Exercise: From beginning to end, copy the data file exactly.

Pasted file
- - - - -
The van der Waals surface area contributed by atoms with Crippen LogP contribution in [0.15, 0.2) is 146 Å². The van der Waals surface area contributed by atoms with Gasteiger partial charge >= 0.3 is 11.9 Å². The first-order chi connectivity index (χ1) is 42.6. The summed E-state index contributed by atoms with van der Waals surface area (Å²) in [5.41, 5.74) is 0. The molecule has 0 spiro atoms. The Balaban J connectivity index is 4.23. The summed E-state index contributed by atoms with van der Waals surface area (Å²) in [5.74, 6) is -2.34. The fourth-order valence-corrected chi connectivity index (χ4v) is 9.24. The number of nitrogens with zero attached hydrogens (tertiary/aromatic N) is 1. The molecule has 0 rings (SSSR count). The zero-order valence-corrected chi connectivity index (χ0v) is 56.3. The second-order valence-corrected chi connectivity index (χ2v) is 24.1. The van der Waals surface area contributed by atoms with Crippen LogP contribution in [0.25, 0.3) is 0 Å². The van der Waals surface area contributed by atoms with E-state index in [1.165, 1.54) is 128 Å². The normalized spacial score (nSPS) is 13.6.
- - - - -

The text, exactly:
The van der Waals surface area contributed by atoms with Crippen LogP contribution in [0.15, 0.2) is 146 Å². The van der Waals surface area contributed by atoms with Gasteiger partial charge >= 0.3 is 11.9 Å². The first-order chi connectivity index (χ1) is 42.6. The summed E-state index contributed by atoms with van der Waals surface area (Å²) in [5.41, 5.74) is 0. The molecule has 0 spiro atoms. The Balaban J connectivity index is 4.23. The summed E-state index contributed by atoms with van der Waals surface area (Å²) in [5.74, 6) is -2.34. The fourth-order valence-corrected chi connectivity index (χ4v) is 9.24. The number of nitrogens with zero attached hydrogens (tertiary/aromatic N) is 1. The molecule has 0 rings (SSSR count). The zero-order valence-corrected chi connectivity index (χ0v) is 56.3. The second-order valence-corrected chi connectivity index (χ2v) is 24.1. The van der Waals surface area contributed by atoms with Crippen LogP contribution in [0.25, 0.3) is 0 Å². The van der Waals surface area contributed by atoms with E-state index in [1.165, 1.54) is 128 Å². The normalized spacial score (nSPS) is 13.6.